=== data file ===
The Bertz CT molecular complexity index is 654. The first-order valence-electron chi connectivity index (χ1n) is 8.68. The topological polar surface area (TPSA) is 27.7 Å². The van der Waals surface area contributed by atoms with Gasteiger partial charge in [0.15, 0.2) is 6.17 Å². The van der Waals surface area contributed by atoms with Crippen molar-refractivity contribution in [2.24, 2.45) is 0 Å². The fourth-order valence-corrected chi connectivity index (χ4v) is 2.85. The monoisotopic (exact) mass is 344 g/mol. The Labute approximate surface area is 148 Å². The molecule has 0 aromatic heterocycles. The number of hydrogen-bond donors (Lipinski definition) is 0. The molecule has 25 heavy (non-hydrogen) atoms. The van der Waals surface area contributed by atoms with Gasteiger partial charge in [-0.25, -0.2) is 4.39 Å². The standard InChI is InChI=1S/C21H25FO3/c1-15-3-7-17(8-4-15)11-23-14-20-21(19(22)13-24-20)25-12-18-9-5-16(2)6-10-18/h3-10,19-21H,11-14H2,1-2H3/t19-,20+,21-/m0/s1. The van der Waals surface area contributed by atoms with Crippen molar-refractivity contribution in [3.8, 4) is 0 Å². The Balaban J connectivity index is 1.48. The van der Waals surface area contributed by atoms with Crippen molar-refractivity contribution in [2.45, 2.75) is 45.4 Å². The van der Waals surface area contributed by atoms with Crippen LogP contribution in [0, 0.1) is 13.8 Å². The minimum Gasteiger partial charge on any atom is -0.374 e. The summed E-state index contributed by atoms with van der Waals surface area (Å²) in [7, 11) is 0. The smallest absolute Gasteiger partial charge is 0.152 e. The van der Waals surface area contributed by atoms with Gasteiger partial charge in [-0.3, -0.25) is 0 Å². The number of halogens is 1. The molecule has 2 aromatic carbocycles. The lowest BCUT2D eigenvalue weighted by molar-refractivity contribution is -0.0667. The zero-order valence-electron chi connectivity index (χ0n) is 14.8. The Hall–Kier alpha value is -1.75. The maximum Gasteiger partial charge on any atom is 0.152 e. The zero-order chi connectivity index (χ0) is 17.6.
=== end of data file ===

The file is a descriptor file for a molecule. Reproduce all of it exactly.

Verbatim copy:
The Bertz CT molecular complexity index is 654. The first-order valence-electron chi connectivity index (χ1n) is 8.68. The topological polar surface area (TPSA) is 27.7 Å². The van der Waals surface area contributed by atoms with Gasteiger partial charge in [0.15, 0.2) is 6.17 Å². The van der Waals surface area contributed by atoms with Crippen molar-refractivity contribution in [2.24, 2.45) is 0 Å². The fourth-order valence-corrected chi connectivity index (χ4v) is 2.85. The monoisotopic (exact) mass is 344 g/mol. The Labute approximate surface area is 148 Å². The molecule has 0 aromatic heterocycles. The number of hydrogen-bond donors (Lipinski definition) is 0. The molecule has 25 heavy (non-hydrogen) atoms. The van der Waals surface area contributed by atoms with Gasteiger partial charge in [-0.25, -0.2) is 4.39 Å². The standard InChI is InChI=1S/C21H25FO3/c1-15-3-7-17(8-4-15)11-23-14-20-21(19(22)13-24-20)25-12-18-9-5-16(2)6-10-18/h3-10,19-21H,11-14H2,1-2H3/t19-,20+,21-/m0/s1. The van der Waals surface area contributed by atoms with Crippen molar-refractivity contribution in [3.8, 4) is 0 Å². The Balaban J connectivity index is 1.48. The van der Waals surface area contributed by atoms with Crippen molar-refractivity contribution in [2.45, 2.75) is 45.4 Å². The van der Waals surface area contributed by atoms with Crippen LogP contribution in [0, 0.1) is 13.8 Å². The minimum Gasteiger partial charge on any atom is -0.374 e. The summed E-state index contributed by atoms with van der Waals surface area (Å²) in [7, 11) is 0. The smallest absolute Gasteiger partial charge is 0.152 e. The van der Waals surface area contributed by atoms with Gasteiger partial charge in [-0.3, -0.25) is 0 Å². The number of halogens is 1. The molecule has 2 aromatic carbocycles. The lowest BCUT2D eigenvalue weighted by molar-refractivity contribution is -0.0667. The zero-order valence-electron chi connectivity index (χ0n) is 14.8. The Hall–Kier alpha value is -1.75. The maximum Gasteiger partial charge on any atom is 0.152 e. The zero-order chi connectivity index (χ0) is 17.6.